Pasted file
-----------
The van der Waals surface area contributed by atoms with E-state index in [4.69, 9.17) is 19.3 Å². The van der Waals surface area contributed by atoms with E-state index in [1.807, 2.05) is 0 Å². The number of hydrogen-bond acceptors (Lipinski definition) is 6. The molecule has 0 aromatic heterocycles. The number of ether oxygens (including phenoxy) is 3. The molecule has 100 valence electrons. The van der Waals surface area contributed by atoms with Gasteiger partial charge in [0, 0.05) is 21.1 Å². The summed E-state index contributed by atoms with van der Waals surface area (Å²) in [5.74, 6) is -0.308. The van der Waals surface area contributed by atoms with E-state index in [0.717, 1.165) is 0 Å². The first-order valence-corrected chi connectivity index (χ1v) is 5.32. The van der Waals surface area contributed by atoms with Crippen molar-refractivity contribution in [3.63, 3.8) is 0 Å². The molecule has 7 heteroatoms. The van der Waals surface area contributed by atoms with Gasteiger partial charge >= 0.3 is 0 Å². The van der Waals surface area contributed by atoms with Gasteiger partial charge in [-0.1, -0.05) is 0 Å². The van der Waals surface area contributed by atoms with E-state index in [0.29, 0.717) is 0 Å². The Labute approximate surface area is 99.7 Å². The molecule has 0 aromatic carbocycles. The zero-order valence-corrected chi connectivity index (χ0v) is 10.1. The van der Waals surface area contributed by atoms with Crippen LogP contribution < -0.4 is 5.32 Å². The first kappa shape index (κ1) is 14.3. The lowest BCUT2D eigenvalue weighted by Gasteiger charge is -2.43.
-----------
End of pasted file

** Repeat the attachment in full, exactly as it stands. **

The van der Waals surface area contributed by atoms with E-state index in [4.69, 9.17) is 19.3 Å². The van der Waals surface area contributed by atoms with E-state index in [1.807, 2.05) is 0 Å². The number of hydrogen-bond acceptors (Lipinski definition) is 6. The molecule has 0 aromatic heterocycles. The number of ether oxygens (including phenoxy) is 3. The molecule has 100 valence electrons. The van der Waals surface area contributed by atoms with Gasteiger partial charge in [0, 0.05) is 21.1 Å². The summed E-state index contributed by atoms with van der Waals surface area (Å²) in [5.74, 6) is -0.308. The van der Waals surface area contributed by atoms with E-state index in [0.717, 1.165) is 0 Å². The first-order valence-corrected chi connectivity index (χ1v) is 5.32. The van der Waals surface area contributed by atoms with Crippen molar-refractivity contribution in [3.63, 3.8) is 0 Å². The molecule has 7 heteroatoms. The van der Waals surface area contributed by atoms with Gasteiger partial charge >= 0.3 is 0 Å². The van der Waals surface area contributed by atoms with Gasteiger partial charge in [-0.1, -0.05) is 0 Å². The van der Waals surface area contributed by atoms with E-state index in [0.29, 0.717) is 0 Å². The Labute approximate surface area is 99.7 Å². The molecule has 0 aromatic carbocycles. The zero-order valence-corrected chi connectivity index (χ0v) is 10.1. The van der Waals surface area contributed by atoms with Crippen LogP contribution < -0.4 is 5.32 Å². The first kappa shape index (κ1) is 14.3. The lowest BCUT2D eigenvalue weighted by Gasteiger charge is -2.43.